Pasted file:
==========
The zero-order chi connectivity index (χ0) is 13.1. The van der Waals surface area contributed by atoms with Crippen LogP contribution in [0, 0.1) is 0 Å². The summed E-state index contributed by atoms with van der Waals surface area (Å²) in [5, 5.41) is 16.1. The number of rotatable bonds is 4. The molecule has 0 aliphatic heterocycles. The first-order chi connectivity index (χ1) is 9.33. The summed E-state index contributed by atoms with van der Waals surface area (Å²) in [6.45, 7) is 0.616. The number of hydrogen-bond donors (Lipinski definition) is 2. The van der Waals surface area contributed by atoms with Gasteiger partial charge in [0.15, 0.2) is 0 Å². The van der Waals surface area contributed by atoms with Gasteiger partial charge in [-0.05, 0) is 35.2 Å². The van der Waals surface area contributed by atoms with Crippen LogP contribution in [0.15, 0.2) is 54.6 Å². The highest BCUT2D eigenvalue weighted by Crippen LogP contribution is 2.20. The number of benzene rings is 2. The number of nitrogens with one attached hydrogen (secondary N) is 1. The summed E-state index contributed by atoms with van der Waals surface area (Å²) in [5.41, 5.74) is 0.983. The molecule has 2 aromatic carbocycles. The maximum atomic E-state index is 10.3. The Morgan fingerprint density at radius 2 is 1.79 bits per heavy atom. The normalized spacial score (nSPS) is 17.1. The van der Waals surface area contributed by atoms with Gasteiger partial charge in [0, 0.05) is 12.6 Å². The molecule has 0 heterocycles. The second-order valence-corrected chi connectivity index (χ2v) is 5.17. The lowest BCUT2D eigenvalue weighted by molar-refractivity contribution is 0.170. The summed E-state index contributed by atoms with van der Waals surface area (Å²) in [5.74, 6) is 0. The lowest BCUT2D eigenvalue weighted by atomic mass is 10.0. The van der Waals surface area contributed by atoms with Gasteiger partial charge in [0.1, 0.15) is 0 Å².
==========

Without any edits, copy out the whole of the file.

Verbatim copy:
The zero-order chi connectivity index (χ0) is 13.1. The van der Waals surface area contributed by atoms with Crippen LogP contribution in [0, 0.1) is 0 Å². The summed E-state index contributed by atoms with van der Waals surface area (Å²) in [5, 5.41) is 16.1. The number of rotatable bonds is 4. The molecule has 0 aliphatic heterocycles. The first-order chi connectivity index (χ1) is 9.33. The summed E-state index contributed by atoms with van der Waals surface area (Å²) in [6.45, 7) is 0.616. The number of hydrogen-bond donors (Lipinski definition) is 2. The van der Waals surface area contributed by atoms with Gasteiger partial charge in [0.15, 0.2) is 0 Å². The van der Waals surface area contributed by atoms with Gasteiger partial charge in [-0.05, 0) is 35.2 Å². The van der Waals surface area contributed by atoms with Crippen LogP contribution in [0.15, 0.2) is 54.6 Å². The highest BCUT2D eigenvalue weighted by Crippen LogP contribution is 2.20. The number of benzene rings is 2. The number of nitrogens with one attached hydrogen (secondary N) is 1. The summed E-state index contributed by atoms with van der Waals surface area (Å²) in [5.41, 5.74) is 0.983. The molecule has 2 aromatic carbocycles. The maximum atomic E-state index is 10.3. The Morgan fingerprint density at radius 2 is 1.79 bits per heavy atom. The normalized spacial score (nSPS) is 17.1. The van der Waals surface area contributed by atoms with Gasteiger partial charge in [0, 0.05) is 12.6 Å². The molecule has 0 heterocycles. The second-order valence-corrected chi connectivity index (χ2v) is 5.17. The lowest BCUT2D eigenvalue weighted by molar-refractivity contribution is 0.170. The summed E-state index contributed by atoms with van der Waals surface area (Å²) in [5.74, 6) is 0. The lowest BCUT2D eigenvalue weighted by atomic mass is 10.0. The van der Waals surface area contributed by atoms with Gasteiger partial charge in [0.1, 0.15) is 0 Å².